Apollo 9 Command and Service Module Docked with Lunar Module

Apollo 9

Astronaut James A. McDivitt
Apollo 9 Astronaut Rusty Schweickart
Dave Scott in Mission Control During Apollo 11
Phil Bowditch For Brochure

What Happens to a Man who Steps out Alone in Space?

In March 1969, one man left his home on Earth and stepped out of a spacecraft over 150 miles out in space to look at where he had come from. Apollo 9 astronaut Russell Schweickart stepped out of the spacecraft with a Portable Life Support System (PLSS), and for a few brief moments he had an undisturbed view of our planet. The experience would alter the course of his life forever.

The Apollo 9 mission was the first to test a manned crew inside the Lunar Module (LM) which separated for the first time from the mother-ship rocket with the crew onboard. This ascent and rendezvous maneuver was the critical exercise to prove how the LM complete the moon landing and then rendezvous back to the Command Service Module (CSM). During the ten day operation while orbiting the Earth the team successfully tested the engine, navigation and life support systems of the LM. Proving that a crew could survive the transfer from the CSM to the LM, or as they called her, Spider, was an essential step towards a safe moon landing.

The Apollo 9 flight also allowed the Instrumentation Lab space engineers the chance to evaluate a key navigation element of the alignment optical telescope aboard the LM. It was a success. The astronauts were able to see the Pegasus II satellite, which was almost 1,000 miles away. This feature allowed the astronauts to mechanically monitor and double check their position in space.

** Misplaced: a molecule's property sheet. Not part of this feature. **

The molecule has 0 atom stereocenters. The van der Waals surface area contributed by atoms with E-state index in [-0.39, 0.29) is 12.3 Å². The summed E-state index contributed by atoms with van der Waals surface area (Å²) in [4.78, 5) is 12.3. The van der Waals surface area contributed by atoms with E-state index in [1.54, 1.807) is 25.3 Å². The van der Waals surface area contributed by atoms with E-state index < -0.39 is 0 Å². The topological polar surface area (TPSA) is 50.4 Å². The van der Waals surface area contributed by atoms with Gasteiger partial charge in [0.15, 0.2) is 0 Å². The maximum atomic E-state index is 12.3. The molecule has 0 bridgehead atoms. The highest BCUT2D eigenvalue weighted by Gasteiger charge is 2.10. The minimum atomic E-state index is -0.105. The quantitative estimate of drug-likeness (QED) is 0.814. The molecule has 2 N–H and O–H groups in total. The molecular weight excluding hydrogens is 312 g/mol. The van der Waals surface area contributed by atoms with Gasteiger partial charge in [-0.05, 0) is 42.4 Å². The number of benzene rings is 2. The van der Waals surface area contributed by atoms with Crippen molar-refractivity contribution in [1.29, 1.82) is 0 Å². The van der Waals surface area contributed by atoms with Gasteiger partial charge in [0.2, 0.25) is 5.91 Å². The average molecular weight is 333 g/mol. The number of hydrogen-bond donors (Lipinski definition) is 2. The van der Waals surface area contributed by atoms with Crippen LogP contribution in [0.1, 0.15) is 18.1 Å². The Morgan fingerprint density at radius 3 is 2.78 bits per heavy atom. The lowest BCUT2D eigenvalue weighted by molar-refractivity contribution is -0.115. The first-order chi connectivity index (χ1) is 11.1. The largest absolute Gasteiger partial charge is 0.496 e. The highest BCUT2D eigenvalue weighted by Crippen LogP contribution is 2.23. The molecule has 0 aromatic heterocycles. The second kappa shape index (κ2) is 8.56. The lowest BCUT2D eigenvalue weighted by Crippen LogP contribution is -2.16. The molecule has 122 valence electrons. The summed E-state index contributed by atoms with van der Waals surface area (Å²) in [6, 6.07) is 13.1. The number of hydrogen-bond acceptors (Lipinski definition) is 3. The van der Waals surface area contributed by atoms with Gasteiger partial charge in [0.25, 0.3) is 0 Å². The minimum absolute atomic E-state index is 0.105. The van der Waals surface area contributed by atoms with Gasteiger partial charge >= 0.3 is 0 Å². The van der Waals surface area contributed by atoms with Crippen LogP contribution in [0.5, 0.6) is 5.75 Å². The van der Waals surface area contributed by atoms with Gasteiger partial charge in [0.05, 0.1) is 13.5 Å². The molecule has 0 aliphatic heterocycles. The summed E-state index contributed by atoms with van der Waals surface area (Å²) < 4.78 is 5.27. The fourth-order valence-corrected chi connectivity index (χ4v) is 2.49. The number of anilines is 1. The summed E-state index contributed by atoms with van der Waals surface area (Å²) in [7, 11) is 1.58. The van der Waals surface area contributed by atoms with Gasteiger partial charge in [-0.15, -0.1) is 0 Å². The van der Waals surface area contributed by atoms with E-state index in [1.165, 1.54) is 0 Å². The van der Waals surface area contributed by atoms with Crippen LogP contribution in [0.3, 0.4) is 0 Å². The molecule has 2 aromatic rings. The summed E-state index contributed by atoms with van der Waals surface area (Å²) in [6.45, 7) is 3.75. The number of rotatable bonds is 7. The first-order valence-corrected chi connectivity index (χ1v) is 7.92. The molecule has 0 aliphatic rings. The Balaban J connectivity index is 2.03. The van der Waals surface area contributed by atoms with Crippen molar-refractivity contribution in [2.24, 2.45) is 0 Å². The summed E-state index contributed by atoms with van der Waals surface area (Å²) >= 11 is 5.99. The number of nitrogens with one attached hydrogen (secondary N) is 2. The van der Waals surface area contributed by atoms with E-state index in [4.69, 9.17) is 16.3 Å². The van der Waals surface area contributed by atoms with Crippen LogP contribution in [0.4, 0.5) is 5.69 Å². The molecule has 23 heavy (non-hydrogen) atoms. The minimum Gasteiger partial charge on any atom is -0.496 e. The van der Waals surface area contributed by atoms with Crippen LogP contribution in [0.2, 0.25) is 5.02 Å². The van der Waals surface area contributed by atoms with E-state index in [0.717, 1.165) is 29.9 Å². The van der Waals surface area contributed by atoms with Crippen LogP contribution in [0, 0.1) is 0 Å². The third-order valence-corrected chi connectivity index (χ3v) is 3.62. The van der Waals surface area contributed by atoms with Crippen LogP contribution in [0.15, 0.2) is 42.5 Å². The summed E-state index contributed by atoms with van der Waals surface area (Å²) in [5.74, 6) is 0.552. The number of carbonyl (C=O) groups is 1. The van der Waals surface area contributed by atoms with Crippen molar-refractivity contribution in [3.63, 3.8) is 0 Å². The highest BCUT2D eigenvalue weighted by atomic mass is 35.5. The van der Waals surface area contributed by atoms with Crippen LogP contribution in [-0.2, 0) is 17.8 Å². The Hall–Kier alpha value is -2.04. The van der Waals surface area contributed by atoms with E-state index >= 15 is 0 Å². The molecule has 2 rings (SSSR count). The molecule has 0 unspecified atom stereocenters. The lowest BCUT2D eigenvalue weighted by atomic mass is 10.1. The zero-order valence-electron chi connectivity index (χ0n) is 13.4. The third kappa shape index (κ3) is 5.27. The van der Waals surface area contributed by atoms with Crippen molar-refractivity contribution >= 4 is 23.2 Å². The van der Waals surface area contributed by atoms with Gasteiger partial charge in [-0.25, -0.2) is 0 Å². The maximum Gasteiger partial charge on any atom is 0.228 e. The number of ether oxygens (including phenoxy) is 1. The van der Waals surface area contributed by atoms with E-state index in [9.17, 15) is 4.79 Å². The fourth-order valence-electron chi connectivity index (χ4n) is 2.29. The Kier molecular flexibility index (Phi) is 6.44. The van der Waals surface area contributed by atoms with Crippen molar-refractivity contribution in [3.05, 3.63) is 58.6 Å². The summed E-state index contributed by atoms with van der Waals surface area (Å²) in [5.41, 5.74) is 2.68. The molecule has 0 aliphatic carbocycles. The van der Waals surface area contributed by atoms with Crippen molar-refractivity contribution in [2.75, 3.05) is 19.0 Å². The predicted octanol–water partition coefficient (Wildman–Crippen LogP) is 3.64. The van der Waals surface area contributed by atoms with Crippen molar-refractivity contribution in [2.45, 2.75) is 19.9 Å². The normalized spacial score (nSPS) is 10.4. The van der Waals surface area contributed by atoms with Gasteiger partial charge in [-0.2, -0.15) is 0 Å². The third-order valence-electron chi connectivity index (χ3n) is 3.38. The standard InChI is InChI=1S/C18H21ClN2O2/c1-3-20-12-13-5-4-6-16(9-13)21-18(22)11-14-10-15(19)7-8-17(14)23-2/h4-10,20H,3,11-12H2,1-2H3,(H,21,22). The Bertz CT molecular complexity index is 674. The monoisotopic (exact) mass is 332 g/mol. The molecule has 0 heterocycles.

In addition to the separation of the two spacecrafts, Apollo 9 also tested the separation of man from spacecraft. Schweickart's 46-minute spacewalk, called an extravehicular activity (EVA), used a Portable Life Support System (PLSS) backpack that did not depend on the systems within the rocket. As he waited for his team to set up the cameras to record his test he spent five minutes uninterrupted, letting go with one hand just staring back at Earth. He was shot into a deep contemplative state which he describes as life altering. Although Schweickart suffered severe space sickness and would no longer fly in space, his contributions to the Apollo 9 mission and space exploration were essential.

On March 13, 1969, the astronauts on board, Commander James McDivitt, Command Module Pilot David Scott and Lunar Module Pilot Russell Schweickart all safely splashed back down on Earth having contributed to the LM testing that would soon land the first man on the moon.